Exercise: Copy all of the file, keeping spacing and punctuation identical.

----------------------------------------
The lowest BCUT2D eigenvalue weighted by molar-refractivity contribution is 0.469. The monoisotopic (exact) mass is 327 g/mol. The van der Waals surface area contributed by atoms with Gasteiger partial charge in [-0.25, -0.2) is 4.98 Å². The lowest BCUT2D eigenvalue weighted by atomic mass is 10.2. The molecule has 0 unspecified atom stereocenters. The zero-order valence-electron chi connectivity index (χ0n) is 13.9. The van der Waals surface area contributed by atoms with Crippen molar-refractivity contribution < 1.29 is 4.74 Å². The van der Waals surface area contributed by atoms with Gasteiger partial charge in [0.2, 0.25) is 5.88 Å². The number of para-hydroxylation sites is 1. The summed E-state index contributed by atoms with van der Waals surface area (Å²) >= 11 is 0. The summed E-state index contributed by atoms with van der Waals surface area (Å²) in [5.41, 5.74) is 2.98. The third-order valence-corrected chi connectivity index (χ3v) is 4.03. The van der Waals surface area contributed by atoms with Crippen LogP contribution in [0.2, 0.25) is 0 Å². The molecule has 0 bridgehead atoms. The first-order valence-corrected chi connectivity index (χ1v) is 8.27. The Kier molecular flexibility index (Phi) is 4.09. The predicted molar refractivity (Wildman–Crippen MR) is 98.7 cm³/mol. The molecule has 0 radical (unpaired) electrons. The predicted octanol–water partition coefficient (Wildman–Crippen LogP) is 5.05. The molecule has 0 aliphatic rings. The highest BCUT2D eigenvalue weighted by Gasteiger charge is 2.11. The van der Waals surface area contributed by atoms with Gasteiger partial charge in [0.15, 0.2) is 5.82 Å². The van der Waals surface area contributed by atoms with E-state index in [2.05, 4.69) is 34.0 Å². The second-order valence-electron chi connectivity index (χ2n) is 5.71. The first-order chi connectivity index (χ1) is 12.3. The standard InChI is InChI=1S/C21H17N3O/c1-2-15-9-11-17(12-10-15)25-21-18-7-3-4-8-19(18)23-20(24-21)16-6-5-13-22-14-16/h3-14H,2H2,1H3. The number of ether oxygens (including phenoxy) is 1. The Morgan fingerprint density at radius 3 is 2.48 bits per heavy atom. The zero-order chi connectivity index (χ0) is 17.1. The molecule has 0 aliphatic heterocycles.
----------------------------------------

The lowest BCUT2D eigenvalue weighted by molar-refractivity contribution is 0.469. The monoisotopic (exact) mass is 327 g/mol. The van der Waals surface area contributed by atoms with Gasteiger partial charge in [-0.25, -0.2) is 4.98 Å². The lowest BCUT2D eigenvalue weighted by atomic mass is 10.2. The molecule has 0 unspecified atom stereocenters. The zero-order valence-electron chi connectivity index (χ0n) is 13.9. The van der Waals surface area contributed by atoms with Crippen molar-refractivity contribution < 1.29 is 4.74 Å². The van der Waals surface area contributed by atoms with Gasteiger partial charge in [0.2, 0.25) is 5.88 Å². The number of para-hydroxylation sites is 1. The summed E-state index contributed by atoms with van der Waals surface area (Å²) >= 11 is 0. The summed E-state index contributed by atoms with van der Waals surface area (Å²) in [5.41, 5.74) is 2.98. The third-order valence-corrected chi connectivity index (χ3v) is 4.03. The van der Waals surface area contributed by atoms with Crippen LogP contribution in [0.2, 0.25) is 0 Å². The molecule has 0 bridgehead atoms. The first-order valence-corrected chi connectivity index (χ1v) is 8.27. The Kier molecular flexibility index (Phi) is 4.09. The predicted molar refractivity (Wildman–Crippen MR) is 98.7 cm³/mol. The molecule has 0 radical (unpaired) electrons. The predicted octanol–water partition coefficient (Wildman–Crippen LogP) is 5.05. The molecule has 0 aliphatic rings. The highest BCUT2D eigenvalue weighted by Gasteiger charge is 2.11. The van der Waals surface area contributed by atoms with Gasteiger partial charge in [0.15, 0.2) is 5.82 Å². The van der Waals surface area contributed by atoms with E-state index in [2.05, 4.69) is 34.0 Å². The second-order valence-electron chi connectivity index (χ2n) is 5.71. The first-order chi connectivity index (χ1) is 12.3. The standard InChI is InChI=1S/C21H17N3O/c1-2-15-9-11-17(12-10-15)25-21-18-7-3-4-8-19(18)23-20(24-21)16-6-5-13-22-14-16/h3-14H,2H2,1H3. The number of ether oxygens (including phenoxy) is 1. The Morgan fingerprint density at radius 3 is 2.48 bits per heavy atom. The zero-order chi connectivity index (χ0) is 17.1. The molecule has 0 aliphatic heterocycles.